WHAT’S THE STORY OF HIS FIRST LOVE?
Because his father was in the RAF and he had a tremendously unsettled childhood, Derek and Gaye (Derek’s sister) and the family were moving around a lot from RAF patch to RAF patch and his father was sent out immediately after the war to Italy and they were quartered on the shore of Lake Maggiore or one of the lakes in a rather splendid old house and indeed there was this young man, Davide… one assumes in his late teens, early twenties, who was the nephew of the housekeeper, who would take Derek riding on the bars of his bike and would row out onto the lake with him and he writes very.... I mean in the way that he reacts to the flowers almost, he writes that this is another part of the world about him at the time. The beauty of this young man imprinted himself very, very forcibly and vividly on Derek and although....well, it's so hard with him to know what the exact truth of any story might be. I think clearly, clearly Davide existed and that his beauty and his youth imprinted itself very vividly on him and there's maybe a template for a lot of the men in Derek's life after that possibly.
TELL ME ABOUT THE FIRST FILM HE SAW AS A CHILD?
The film was Wizard of Oz, which he saw again and again, in fact, when he was in Italy, and it was the first time he went to the cinema and he found it a completely overwhelming experience and crawled under the seat I think at one point and wanted to kind of run from the cinema and had to be kind of hauled back to his seat, but he was just completely taken, taken over and caught by the film and to an extent terrified. But it made a very, very big impact on him and I think continued to. It's there really throughout… throughout his life, and was a film that he looked at, he watched a lot. He came back to time and time again, he talked about and its sense of.... the whole idea of Dorothy travelling as she does over the rainbow to this magical colourful place had a lot of echoes in Derek's life of that, I think, cos he created an over the rainbow place to live in very often. I mean when he was living in a warehouse along the Thames in the 70s and he created this kind of wonderful vivid colourful milieu for himself and his friends to be in and the sense of home was very important to him. There is a lovely double sense, I think, in the term home movies, which is how he started being a film-maker, which was picking up his super 8 camera and filming his friends by the Thames… in those Riverside Studios...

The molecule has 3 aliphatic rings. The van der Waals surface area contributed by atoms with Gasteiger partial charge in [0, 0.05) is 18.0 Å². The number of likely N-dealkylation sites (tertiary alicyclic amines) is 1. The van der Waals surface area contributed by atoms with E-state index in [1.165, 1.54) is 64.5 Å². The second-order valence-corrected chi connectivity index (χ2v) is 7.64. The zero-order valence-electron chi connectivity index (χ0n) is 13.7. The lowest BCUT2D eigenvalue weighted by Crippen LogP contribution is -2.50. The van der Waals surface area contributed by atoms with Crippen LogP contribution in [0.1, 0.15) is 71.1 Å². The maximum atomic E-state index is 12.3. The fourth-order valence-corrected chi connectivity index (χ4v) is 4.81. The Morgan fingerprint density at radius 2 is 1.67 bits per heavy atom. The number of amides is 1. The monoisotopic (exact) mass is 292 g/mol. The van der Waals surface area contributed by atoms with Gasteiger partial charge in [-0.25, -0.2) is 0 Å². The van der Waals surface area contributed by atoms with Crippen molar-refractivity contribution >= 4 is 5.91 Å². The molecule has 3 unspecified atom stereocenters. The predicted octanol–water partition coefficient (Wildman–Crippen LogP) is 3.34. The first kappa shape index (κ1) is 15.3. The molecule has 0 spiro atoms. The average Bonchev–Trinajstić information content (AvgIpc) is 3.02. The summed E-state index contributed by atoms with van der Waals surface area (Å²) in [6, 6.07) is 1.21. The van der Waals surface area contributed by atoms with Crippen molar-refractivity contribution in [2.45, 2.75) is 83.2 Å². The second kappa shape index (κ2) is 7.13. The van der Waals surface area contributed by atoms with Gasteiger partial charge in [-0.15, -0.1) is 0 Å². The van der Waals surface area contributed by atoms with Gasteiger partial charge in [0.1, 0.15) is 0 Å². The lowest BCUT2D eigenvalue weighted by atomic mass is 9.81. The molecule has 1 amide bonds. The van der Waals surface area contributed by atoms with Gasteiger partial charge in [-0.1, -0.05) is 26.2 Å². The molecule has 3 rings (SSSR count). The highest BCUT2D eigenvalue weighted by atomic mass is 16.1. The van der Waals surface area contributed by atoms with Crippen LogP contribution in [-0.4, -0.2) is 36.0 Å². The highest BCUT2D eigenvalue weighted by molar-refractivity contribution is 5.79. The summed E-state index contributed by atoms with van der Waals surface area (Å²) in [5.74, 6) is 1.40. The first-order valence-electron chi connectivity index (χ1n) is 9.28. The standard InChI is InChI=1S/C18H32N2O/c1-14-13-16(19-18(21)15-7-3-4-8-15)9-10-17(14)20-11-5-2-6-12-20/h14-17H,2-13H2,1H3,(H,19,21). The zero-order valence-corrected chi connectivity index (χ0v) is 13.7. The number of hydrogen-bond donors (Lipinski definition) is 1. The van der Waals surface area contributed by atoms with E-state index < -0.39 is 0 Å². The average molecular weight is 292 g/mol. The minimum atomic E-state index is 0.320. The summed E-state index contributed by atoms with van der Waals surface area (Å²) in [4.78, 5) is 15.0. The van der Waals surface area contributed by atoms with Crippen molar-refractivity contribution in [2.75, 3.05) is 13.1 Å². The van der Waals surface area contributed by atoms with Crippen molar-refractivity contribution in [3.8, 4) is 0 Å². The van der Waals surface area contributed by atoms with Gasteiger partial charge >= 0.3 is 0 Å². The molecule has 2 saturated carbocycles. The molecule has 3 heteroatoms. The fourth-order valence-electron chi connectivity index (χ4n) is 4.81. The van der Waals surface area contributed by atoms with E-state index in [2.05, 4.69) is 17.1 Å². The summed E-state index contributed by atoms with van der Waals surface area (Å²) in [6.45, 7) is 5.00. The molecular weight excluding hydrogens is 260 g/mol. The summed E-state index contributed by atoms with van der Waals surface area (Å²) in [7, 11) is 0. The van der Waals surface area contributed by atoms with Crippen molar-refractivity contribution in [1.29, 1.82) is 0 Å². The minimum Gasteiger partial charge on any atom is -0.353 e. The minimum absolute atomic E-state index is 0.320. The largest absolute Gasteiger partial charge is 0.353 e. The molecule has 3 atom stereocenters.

YOU MENTION THE IMPORTANCE OF HOME MOVIES AND HOME…
The fact that home movies are called home movies had a sort of particular ring for him, I think, because it was very important for him to create a sense, almost an alternative sense for home in his life, of the people, lovers, friends whatever, that he could create a sense of home with and feel comfortable at home with. I think partly because as a child, and a child of very conventional family, and with a rather strict and rigid father, he didn't always feel comfortable and at home in terms of his artistic interests, although, I mean, in fact his father was to an extent more supportive of him than Derek often made out. But he had very different interests to his father and in terms of his sexuality which was not acceptable in terms of the kind of conventional family model, so he needed to find this other model.
WASN’T HIS GRANDFATHER ALSO A HOME MOVIE MAKER?
He was and it's very fascinating, because at a time, I mean this was in the sort of 20s and 30s, at a time when, I think, it was very unusual for people to have home… to make home movies and to have cameras… and indeed and this is Derek's maternal grandfather and, yes, they kept a very comprehensive and vivid record of their lives. And his father was… his father had a camera and made home movies.
WHAT DID HIS FATHER'S HOME MOVIES MEAN TO DEREK?